COLUMN: The way it was supposed to be

The College World Series championship hangs in the balance between two team from the SEC, which has flexed its muscle in Omaha just like it has the last three seasons.

OMAHA, Neb. – This was predictable, really. Or at least it should've been.

All season long, Florida, South Carolina and Vanderbilt played a game of one-upmanship in the tough-as-nails SEC, each one holding onto to the top spot in one of the several polls that circulate weekly in the college baseball world.

Virginia jumped into the fray every once in a while and even claimed the top national seed when the NCAA Tournament field was unveiled.

And the Cavaliers proved worthy of their SEC brethren in three of the four games they played – shutting California down in two of them and playing a co-starring role in a 13-inning epic battle against South Carolina on Friday night in the semifinal round.

But this season and then this College World Series turned into the SEC show right off the bat.

Almost every game was competitive for stretches, but the most entertaining games all involved SEC teams. When it came to gut-check time, Florida, South Carolina and Vanderbilt had a decided edge.

That edge? Those three teams had been in those situations so often this season – including in the series of round-robin games each other – that they didn't blink.

A glance at the stat sheet through 12 games shows South Carolina owning the best team batting average (.274) and ERA (0.68) among the eight teams at the CWS with Florida, Vanderbilt and Virginia filling out the top three in both categories.

The Gators and Commodores each lead the field with 17 runs. Vandy bashed four of the seven home runs pumped out of the new stadium, and between them South Carolina and Florida have tagged 16 of and the 28 doubles in 218 innings.

The most impressive stat of the CWS? No SEC team has lost a game outside the conference so far. Take that a step back to the Super Regionals and Mississippi State is included as an SEC team whose only NCAA Tournament losses came to fellow league foes.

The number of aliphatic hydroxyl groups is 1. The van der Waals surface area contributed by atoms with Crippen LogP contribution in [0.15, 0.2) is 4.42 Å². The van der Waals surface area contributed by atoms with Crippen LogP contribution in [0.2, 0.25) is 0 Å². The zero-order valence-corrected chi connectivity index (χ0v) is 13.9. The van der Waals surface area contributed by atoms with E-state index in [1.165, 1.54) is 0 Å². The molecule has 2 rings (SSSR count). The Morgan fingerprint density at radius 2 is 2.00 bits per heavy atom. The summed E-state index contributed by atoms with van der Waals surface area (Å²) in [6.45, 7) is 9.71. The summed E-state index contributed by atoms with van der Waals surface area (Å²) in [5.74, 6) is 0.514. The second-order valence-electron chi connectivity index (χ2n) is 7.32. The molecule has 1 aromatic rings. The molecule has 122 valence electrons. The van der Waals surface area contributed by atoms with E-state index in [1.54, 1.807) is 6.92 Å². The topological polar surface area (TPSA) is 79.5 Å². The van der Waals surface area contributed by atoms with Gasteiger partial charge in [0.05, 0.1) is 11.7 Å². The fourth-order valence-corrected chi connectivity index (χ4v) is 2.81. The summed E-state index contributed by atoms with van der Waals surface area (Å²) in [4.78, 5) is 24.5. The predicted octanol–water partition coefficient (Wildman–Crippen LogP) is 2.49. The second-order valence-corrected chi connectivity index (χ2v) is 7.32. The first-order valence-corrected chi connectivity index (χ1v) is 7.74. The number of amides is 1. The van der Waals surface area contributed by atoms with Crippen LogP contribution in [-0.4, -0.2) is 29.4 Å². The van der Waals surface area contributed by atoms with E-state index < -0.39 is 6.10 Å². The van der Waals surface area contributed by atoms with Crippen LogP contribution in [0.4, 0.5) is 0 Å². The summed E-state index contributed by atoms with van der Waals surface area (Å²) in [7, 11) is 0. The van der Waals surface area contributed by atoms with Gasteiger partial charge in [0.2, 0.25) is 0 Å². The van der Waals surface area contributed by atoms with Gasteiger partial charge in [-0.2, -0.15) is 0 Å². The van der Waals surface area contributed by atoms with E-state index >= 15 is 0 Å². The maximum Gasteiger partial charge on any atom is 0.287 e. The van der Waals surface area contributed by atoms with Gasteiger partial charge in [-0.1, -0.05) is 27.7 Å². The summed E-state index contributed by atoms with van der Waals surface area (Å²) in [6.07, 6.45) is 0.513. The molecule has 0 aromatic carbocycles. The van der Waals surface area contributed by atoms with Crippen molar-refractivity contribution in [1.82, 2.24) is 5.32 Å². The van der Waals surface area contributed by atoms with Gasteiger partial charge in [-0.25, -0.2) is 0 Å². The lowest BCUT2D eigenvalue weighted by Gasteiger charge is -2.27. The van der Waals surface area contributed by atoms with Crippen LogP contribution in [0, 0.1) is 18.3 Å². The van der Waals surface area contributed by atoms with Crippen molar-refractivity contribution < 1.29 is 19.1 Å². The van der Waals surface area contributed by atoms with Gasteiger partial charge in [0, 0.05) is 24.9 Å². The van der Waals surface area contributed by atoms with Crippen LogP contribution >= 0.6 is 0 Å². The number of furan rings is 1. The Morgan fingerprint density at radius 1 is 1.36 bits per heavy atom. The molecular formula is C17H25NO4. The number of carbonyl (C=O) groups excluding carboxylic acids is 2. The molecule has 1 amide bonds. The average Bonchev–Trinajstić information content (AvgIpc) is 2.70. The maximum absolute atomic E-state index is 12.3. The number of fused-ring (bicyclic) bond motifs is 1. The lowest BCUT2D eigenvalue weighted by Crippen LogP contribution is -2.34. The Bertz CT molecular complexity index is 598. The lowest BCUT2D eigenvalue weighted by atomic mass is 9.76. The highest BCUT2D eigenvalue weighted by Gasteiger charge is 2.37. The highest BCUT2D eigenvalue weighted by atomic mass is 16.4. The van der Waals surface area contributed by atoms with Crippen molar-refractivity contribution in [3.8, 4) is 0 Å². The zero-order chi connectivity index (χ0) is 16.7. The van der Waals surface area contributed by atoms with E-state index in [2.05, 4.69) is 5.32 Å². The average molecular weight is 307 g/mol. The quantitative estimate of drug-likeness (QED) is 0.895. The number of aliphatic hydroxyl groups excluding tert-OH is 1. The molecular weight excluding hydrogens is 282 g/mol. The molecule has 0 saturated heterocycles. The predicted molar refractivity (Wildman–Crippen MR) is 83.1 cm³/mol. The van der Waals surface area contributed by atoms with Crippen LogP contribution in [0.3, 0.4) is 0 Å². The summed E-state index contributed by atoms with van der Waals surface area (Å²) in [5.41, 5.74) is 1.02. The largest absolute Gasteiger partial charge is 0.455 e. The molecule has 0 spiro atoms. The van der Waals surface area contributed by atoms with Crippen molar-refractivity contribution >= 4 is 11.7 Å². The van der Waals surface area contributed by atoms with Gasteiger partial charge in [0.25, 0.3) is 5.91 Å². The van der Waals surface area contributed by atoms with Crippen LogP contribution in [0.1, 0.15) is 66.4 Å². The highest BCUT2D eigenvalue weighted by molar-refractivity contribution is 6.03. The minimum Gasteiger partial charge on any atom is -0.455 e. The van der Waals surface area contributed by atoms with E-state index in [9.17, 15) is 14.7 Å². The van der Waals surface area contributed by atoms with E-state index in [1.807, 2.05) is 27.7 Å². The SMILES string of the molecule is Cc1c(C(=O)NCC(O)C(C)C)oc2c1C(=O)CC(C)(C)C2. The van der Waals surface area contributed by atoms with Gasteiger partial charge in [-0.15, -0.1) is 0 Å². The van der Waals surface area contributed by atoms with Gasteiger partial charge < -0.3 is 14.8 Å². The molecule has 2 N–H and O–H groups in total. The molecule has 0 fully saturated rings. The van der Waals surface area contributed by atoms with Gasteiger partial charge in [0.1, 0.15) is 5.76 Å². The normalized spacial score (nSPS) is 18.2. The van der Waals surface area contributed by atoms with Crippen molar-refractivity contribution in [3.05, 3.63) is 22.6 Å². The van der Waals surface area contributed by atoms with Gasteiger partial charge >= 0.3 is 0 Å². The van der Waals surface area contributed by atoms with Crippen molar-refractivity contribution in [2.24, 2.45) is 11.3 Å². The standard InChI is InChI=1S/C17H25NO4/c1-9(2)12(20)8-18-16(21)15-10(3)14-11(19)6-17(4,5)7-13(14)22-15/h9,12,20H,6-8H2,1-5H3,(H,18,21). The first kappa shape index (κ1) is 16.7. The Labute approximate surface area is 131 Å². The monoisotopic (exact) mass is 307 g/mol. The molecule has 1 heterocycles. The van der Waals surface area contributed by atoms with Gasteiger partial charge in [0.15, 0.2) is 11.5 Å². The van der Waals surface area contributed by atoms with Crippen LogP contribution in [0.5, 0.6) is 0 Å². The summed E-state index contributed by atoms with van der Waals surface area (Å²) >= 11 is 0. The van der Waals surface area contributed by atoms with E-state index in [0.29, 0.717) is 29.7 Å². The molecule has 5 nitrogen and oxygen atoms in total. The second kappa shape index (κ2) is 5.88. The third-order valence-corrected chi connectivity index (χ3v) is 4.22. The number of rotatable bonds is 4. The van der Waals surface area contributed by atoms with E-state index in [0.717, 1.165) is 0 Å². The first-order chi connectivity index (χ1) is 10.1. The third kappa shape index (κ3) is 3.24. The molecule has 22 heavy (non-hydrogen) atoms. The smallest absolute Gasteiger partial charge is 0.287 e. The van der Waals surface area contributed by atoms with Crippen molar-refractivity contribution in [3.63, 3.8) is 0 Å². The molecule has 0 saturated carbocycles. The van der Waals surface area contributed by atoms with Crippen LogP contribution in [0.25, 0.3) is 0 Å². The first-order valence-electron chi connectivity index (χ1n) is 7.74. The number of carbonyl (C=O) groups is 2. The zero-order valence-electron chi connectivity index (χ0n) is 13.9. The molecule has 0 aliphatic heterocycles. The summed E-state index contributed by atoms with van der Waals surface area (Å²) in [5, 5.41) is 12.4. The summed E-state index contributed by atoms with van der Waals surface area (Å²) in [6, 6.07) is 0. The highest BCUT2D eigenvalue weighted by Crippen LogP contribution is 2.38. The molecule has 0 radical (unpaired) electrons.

This is the same Mississippi State team that narrowly avoided being swept in the final regular season by an LSU team that didn't even get an invitation to the NCAA Tournament. Those Tigers were also a ninth innings away from handing Florida a loss in its SEC season opener and a swing or two away from beating the Gators the next day as well.

Likewise, last week after one of their two victories over North Carolina, the Vanderbilt players were chatting about how tough a series against Kentucky was. The SEC's 11th-place team.

The Wildcats beat the Commodores and FLorida once apiece and lost three games against Soth Carolina by six runs total, one by a run in extra innings.

Florida's hex over Vanderbilt this season is the only thing that kept the Commodores from keeping their season alive. Anybody not think Vandy was clearly the third best in the CWS this season?

There's no question there are good teams all over the country and a handful of leagues where the level of baseball is close to the SEC's intense competitiveness.

Close only counts in a few things, as the cliché goes, though. As the 12-game tuneup for the national championship series has shown, nobody plays better baseball than the SEC.

And now, for at least two and most likely three more nights, we'll get to sit back and watch Florida and South Carolina to settle – once and for all – who gets to claim the spot as the king of the SEC hill this season.

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